Assemble the people—men, women and children, and the foreigners residing in your towns. Deuteronomy 31:12
As they sang praise songs together in the multi-generational worship service, many experienced joy and peace. But not a frazzled mother. As she jiggled her baby, who was on the verge of crying, she held the songbook for her five-year-old while trying to stop her toddler from running off. Then an older gentleman sitting behind her offered to walk the toddler around the church and a young woman motioned that she could hold the songbook for the eldest child. Within two minutes, the mother’s experience was transformed and she could exhale, close her eyes, and worship God.
God has always intended that all His people worship Him—men and women, old and young, longtime believers, and newcomers. As Moses blessed the tribes of Israel before they entered the promised land, he urged them all to meet together, “men, women and children, and the foreigners residing in your towns,” so that they could “listen and learn to fear the Lord your God” and to follow His commands (Deuteronomy 31:12). It honors God when we make it possible for His people to worship Him together, no matter our stage of life.
That morning in church, the mother, the older gentleman, and the young woman each experienced God’s love through giving and receiving. Perhaps the next time you’re at church, you too could either extend God’s love through an offer of help or you could be the one accepting the act of grace.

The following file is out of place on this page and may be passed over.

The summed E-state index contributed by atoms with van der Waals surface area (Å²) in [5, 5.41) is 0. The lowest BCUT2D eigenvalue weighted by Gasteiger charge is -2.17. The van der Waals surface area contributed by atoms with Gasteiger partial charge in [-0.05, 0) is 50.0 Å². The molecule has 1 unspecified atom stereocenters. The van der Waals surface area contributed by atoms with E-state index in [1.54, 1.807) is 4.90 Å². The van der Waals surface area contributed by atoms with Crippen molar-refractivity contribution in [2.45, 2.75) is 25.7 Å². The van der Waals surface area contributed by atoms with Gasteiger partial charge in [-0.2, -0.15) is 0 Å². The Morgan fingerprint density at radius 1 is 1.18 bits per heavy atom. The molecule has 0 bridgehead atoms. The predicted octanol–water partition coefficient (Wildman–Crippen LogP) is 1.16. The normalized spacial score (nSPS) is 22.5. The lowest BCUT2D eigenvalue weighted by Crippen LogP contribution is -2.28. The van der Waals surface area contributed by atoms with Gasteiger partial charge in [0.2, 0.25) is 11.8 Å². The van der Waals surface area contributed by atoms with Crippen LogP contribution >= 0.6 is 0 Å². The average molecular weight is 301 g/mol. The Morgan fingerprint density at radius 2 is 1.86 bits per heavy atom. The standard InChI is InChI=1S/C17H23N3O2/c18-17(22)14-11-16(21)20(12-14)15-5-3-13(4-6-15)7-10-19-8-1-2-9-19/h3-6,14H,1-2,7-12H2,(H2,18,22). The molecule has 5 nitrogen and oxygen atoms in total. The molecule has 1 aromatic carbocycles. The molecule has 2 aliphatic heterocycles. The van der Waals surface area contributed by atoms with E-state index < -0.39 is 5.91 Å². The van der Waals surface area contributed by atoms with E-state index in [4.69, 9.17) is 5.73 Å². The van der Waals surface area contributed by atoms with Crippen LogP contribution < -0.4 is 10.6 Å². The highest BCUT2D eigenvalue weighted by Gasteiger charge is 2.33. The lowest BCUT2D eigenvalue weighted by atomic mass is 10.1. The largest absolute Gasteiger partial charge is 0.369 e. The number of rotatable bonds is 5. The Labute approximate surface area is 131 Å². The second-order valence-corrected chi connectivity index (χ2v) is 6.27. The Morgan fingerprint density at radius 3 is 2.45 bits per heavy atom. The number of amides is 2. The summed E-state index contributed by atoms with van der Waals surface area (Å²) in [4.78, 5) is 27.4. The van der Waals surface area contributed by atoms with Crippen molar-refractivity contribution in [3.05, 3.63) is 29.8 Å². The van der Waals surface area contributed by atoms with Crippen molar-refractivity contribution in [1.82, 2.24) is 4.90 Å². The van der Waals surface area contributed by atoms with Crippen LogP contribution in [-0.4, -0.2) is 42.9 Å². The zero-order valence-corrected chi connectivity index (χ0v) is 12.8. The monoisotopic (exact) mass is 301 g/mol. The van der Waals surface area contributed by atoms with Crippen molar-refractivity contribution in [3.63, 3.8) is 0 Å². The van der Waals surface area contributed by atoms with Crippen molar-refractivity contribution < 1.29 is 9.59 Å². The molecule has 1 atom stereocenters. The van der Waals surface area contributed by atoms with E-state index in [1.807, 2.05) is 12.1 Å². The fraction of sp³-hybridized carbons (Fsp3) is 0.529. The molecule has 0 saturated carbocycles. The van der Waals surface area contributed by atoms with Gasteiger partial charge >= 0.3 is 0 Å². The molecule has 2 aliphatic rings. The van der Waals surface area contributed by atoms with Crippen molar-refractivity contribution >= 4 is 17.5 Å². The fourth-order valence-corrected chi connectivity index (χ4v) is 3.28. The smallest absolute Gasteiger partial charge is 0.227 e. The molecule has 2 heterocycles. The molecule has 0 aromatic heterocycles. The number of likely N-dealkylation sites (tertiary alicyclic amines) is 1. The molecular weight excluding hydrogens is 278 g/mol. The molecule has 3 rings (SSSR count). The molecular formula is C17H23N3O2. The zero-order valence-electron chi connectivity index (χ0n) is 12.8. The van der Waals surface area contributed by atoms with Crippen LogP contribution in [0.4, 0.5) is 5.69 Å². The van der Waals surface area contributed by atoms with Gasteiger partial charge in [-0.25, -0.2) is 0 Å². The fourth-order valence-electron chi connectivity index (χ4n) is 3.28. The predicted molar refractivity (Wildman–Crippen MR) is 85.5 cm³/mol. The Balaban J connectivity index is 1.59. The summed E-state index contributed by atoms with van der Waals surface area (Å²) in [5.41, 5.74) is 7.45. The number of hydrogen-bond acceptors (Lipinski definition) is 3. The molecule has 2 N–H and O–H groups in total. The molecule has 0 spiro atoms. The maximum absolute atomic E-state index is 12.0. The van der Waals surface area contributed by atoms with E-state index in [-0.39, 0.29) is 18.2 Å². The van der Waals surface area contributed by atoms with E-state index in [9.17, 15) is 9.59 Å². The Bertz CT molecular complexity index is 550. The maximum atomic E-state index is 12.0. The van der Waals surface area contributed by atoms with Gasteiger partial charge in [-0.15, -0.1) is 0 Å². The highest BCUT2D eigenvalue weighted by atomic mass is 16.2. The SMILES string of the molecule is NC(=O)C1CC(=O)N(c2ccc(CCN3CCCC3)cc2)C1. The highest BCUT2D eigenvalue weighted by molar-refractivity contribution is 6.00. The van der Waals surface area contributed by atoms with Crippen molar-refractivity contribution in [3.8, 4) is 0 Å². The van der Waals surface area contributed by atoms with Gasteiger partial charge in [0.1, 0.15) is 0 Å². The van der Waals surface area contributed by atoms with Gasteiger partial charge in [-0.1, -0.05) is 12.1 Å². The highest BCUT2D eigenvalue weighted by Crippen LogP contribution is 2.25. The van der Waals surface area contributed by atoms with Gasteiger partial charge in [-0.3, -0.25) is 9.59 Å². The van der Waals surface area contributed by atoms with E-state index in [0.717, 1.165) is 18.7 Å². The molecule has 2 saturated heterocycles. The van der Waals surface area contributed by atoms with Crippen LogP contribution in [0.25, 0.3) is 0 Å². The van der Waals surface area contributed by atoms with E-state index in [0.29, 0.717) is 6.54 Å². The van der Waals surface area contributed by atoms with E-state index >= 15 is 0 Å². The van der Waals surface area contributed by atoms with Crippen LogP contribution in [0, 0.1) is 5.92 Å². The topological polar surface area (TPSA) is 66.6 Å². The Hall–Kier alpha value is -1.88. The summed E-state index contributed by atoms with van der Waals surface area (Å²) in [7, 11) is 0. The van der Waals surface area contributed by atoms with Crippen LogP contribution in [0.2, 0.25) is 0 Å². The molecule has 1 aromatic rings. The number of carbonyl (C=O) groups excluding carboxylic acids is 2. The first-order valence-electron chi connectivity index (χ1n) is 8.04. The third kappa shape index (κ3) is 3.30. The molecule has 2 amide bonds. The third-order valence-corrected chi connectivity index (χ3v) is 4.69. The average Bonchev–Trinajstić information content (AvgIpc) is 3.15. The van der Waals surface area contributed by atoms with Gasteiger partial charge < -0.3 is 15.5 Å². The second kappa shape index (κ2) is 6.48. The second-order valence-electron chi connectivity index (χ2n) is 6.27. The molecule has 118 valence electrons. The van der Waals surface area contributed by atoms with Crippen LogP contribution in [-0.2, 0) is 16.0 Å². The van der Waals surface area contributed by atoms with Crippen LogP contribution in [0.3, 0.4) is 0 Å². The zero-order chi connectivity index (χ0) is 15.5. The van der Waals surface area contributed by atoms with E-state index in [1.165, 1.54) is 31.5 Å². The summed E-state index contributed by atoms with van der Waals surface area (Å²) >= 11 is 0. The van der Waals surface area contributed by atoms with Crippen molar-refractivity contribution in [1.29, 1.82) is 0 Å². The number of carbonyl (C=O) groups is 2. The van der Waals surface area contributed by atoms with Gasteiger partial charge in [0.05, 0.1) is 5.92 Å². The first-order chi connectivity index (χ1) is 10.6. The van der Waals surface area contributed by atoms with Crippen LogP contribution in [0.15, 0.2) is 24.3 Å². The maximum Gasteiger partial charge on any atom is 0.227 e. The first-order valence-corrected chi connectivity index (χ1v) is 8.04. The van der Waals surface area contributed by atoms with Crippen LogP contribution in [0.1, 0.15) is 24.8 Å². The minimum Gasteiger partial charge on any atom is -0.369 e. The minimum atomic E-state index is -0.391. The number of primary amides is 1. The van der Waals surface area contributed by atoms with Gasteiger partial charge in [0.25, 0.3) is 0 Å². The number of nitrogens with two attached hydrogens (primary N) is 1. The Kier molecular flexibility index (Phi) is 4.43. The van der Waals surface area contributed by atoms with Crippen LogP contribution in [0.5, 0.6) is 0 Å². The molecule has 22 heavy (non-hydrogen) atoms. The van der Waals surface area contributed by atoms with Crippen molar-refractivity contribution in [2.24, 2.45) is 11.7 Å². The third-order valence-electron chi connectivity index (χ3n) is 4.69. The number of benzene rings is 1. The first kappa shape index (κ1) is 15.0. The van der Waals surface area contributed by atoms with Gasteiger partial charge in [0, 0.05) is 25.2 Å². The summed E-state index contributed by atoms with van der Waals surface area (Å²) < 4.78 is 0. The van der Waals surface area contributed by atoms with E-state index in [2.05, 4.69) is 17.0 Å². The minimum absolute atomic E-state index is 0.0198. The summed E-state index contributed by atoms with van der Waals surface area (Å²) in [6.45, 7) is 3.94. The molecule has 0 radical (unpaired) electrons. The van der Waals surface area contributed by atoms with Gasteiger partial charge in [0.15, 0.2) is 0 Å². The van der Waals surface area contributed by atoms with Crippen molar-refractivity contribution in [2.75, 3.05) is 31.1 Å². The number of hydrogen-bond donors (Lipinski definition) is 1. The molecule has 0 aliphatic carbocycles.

How have you experienced the body of Christ as encompassing many generations and people groups? How have you given and received God’s love while at church?
Loving Jesus, You long that all people would feel welcomed when they come to worship You. Help us to be those who notice others and reach out in love.
The hopeful picture that Moses paints in Deuteronomy 31:9–13 of Israel gathered to hear the law of God foreshadows sadness. Throughout the Old Testament, it’s disheartening to notice that Israel never followed this command that Moses gave the people until after the exile.
We get reports of the abject failure of the priesthood (1 Samuel 2:22–36; 8:1–3), but nowhere until the time of Ezra do we find the priests teaching the people to follow God (Nehemiah 8:1–3). This is the first recorded time Israel obeyed Moses’ directions after nearly a millennium.
Then the zeal of Ezra eventually led to the increasingly legalistic approach of the Pharisees. Israel always struggled with the law—first ignoring it and then making it more than it should be. The true task of following God’s law, as Jesus said, is summed up in loving God first and others as ourselves (Matthew 22:37–39).